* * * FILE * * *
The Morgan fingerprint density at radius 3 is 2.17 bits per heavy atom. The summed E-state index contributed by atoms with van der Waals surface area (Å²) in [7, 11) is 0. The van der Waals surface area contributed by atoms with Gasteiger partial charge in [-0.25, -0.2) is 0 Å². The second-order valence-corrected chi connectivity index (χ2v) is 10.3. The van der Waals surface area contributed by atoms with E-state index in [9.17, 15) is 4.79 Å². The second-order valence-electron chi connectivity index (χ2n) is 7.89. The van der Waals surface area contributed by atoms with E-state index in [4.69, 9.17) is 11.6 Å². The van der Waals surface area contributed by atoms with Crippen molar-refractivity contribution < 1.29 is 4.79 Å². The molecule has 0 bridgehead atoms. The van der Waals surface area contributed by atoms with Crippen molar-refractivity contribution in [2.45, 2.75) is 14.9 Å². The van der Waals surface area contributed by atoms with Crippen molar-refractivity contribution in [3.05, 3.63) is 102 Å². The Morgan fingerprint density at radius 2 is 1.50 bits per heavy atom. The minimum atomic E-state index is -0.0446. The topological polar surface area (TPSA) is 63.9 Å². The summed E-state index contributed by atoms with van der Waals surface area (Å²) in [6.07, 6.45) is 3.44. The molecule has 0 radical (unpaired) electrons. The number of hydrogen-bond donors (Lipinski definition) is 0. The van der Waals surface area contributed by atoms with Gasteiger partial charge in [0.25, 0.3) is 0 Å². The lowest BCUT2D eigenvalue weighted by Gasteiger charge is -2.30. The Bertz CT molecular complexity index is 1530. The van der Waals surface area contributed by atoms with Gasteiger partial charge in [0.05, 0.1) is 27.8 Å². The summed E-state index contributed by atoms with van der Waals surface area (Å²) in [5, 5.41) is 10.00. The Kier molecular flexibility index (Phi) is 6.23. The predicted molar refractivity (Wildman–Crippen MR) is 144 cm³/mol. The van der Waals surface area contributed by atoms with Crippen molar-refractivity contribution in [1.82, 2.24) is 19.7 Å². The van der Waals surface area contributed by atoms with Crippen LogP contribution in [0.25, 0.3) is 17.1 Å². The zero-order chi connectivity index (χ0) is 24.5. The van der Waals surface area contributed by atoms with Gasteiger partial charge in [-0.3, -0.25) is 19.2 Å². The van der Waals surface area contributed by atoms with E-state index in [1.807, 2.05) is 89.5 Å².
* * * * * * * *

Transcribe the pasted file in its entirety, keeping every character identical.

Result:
The Morgan fingerprint density at radius 3 is 2.17 bits per heavy atom. The summed E-state index contributed by atoms with van der Waals surface area (Å²) in [7, 11) is 0. The van der Waals surface area contributed by atoms with Gasteiger partial charge in [-0.25, -0.2) is 0 Å². The second-order valence-corrected chi connectivity index (χ2v) is 10.3. The van der Waals surface area contributed by atoms with E-state index in [9.17, 15) is 4.79 Å². The second-order valence-electron chi connectivity index (χ2n) is 7.89. The van der Waals surface area contributed by atoms with E-state index in [4.69, 9.17) is 11.6 Å². The van der Waals surface area contributed by atoms with Crippen molar-refractivity contribution < 1.29 is 4.79 Å². The molecule has 0 bridgehead atoms. The van der Waals surface area contributed by atoms with Crippen molar-refractivity contribution in [2.45, 2.75) is 14.9 Å². The van der Waals surface area contributed by atoms with Crippen molar-refractivity contribution in [3.05, 3.63) is 102 Å². The Morgan fingerprint density at radius 2 is 1.50 bits per heavy atom. The minimum atomic E-state index is -0.0446. The topological polar surface area (TPSA) is 63.9 Å². The summed E-state index contributed by atoms with van der Waals surface area (Å²) in [6.07, 6.45) is 3.44. The molecule has 0 radical (unpaired) electrons. The number of hydrogen-bond donors (Lipinski definition) is 0. The van der Waals surface area contributed by atoms with Gasteiger partial charge in [0.25, 0.3) is 0 Å². The lowest BCUT2D eigenvalue weighted by Gasteiger charge is -2.30. The Bertz CT molecular complexity index is 1530. The van der Waals surface area contributed by atoms with Gasteiger partial charge in [0.05, 0.1) is 27.8 Å². The summed E-state index contributed by atoms with van der Waals surface area (Å²) in [5, 5.41) is 10.00. The Kier molecular flexibility index (Phi) is 6.23. The predicted molar refractivity (Wildman–Crippen MR) is 144 cm³/mol. The van der Waals surface area contributed by atoms with Crippen molar-refractivity contribution in [1.82, 2.24) is 19.7 Å². The van der Waals surface area contributed by atoms with Crippen LogP contribution in [0.25, 0.3) is 17.1 Å². The zero-order chi connectivity index (χ0) is 24.5. The van der Waals surface area contributed by atoms with Gasteiger partial charge in [-0.3, -0.25) is 19.2 Å². The van der Waals surface area contributed by atoms with E-state index in [1.807, 2.05) is 89.5 Å².